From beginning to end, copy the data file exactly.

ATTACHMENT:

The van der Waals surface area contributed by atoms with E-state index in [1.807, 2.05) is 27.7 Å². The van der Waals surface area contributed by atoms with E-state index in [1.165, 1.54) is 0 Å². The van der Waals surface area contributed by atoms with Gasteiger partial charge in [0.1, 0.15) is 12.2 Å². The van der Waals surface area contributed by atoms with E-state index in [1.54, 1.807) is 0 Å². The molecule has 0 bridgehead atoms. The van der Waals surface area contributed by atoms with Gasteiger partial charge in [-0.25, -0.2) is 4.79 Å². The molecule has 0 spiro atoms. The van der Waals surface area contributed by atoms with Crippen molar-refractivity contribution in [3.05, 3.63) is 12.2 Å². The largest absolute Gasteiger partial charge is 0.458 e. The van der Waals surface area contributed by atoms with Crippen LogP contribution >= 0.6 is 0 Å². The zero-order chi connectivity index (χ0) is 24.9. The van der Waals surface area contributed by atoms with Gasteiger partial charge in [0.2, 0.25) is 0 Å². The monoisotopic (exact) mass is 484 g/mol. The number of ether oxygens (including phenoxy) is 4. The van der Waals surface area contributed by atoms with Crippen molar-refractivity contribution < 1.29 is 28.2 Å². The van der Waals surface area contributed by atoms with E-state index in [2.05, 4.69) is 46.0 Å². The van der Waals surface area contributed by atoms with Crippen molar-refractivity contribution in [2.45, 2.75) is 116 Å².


The van der Waals surface area contributed by atoms with E-state index in [1.807, 2.05) is 27.7 Å². The van der Waals surface area contributed by atoms with E-state index in [1.165, 1.54) is 0 Å². The van der Waals surface area contributed by atoms with Gasteiger partial charge in [0.1, 0.15) is 12.2 Å². The van der Waals surface area contributed by atoms with E-state index in [1.54, 1.807) is 0 Å². The molecule has 0 bridgehead atoms. The van der Waals surface area contributed by atoms with Gasteiger partial charge in [-0.25, -0.2) is 4.79 Å². The molecule has 0 spiro atoms. The van der Waals surface area contributed by atoms with Crippen molar-refractivity contribution in [3.05, 3.63) is 12.2 Å². The largest absolute Gasteiger partial charge is 0.458 e. The van der Waals surface area contributed by atoms with Crippen LogP contribution >= 0.6 is 0 Å². The zero-order chi connectivity index (χ0) is 24.9. The van der Waals surface area contributed by atoms with Gasteiger partial charge in [0.2, 0.25) is 0 Å². The monoisotopic (exact) mass is 484 g/mol. The number of ether oxygens (including phenoxy) is 4. The van der Waals surface area contributed by atoms with Crippen molar-refractivity contribution < 1.29 is 28.2 Å². The van der Waals surface area contributed by atoms with E-state index in [2.05, 4.69) is 46.0 Å². The van der Waals surface area contributed by atoms with Crippen molar-refractivity contribution in [2.45, 2.75) is 116 Å².